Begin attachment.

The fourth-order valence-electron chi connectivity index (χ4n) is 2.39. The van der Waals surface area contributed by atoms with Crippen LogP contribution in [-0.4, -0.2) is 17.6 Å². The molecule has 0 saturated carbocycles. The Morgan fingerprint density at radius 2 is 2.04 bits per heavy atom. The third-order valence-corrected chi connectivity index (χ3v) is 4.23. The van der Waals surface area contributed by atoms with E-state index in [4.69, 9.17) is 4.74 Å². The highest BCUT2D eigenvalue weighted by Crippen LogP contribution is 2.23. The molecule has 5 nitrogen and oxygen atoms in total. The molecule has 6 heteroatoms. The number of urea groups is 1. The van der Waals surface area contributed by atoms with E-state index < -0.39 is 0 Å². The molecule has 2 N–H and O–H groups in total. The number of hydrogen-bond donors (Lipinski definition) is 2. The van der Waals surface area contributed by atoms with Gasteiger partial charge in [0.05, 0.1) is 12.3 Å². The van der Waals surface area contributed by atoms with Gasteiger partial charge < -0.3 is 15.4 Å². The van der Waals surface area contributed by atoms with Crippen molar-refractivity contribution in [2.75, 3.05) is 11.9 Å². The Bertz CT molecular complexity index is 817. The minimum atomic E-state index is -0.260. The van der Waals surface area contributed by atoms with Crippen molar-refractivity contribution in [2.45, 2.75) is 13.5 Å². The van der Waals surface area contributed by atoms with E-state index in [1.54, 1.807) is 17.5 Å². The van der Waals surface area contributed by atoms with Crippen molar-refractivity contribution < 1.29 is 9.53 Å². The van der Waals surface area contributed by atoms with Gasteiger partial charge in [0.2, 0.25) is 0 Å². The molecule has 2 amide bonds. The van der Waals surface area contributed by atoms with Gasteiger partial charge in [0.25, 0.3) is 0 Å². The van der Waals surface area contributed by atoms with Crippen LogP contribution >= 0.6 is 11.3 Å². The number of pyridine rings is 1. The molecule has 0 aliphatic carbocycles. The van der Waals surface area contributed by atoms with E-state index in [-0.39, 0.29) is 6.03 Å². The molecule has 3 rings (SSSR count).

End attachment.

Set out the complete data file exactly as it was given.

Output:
The fourth-order valence-electron chi connectivity index (χ4n) is 2.39. The van der Waals surface area contributed by atoms with Crippen LogP contribution in [-0.4, -0.2) is 17.6 Å². The molecule has 0 saturated carbocycles. The Morgan fingerprint density at radius 2 is 2.04 bits per heavy atom. The third-order valence-corrected chi connectivity index (χ3v) is 4.23. The van der Waals surface area contributed by atoms with E-state index in [4.69, 9.17) is 4.74 Å². The highest BCUT2D eigenvalue weighted by Crippen LogP contribution is 2.23. The molecule has 5 nitrogen and oxygen atoms in total. The molecule has 6 heteroatoms. The number of urea groups is 1. The van der Waals surface area contributed by atoms with E-state index < -0.39 is 0 Å². The molecule has 2 N–H and O–H groups in total. The number of hydrogen-bond donors (Lipinski definition) is 2. The van der Waals surface area contributed by atoms with Gasteiger partial charge in [0.05, 0.1) is 12.3 Å². The van der Waals surface area contributed by atoms with Gasteiger partial charge < -0.3 is 15.4 Å². The van der Waals surface area contributed by atoms with Crippen molar-refractivity contribution in [2.75, 3.05) is 11.9 Å². The Bertz CT molecular complexity index is 817. The minimum atomic E-state index is -0.260. The van der Waals surface area contributed by atoms with Crippen molar-refractivity contribution in [2.45, 2.75) is 13.5 Å². The van der Waals surface area contributed by atoms with E-state index in [1.54, 1.807) is 17.5 Å². The van der Waals surface area contributed by atoms with Crippen molar-refractivity contribution < 1.29 is 9.53 Å². The van der Waals surface area contributed by atoms with Gasteiger partial charge in [0.2, 0.25) is 0 Å². The molecule has 2 amide bonds. The van der Waals surface area contributed by atoms with Gasteiger partial charge in [0.25, 0.3) is 0 Å². The van der Waals surface area contributed by atoms with Crippen LogP contribution >= 0.6 is 11.3 Å². The number of pyridine rings is 1. The molecule has 0 aliphatic carbocycles. The van der Waals surface area contributed by atoms with E-state index in [-0.39, 0.29) is 6.03 Å². The molecule has 3 rings (SSSR count).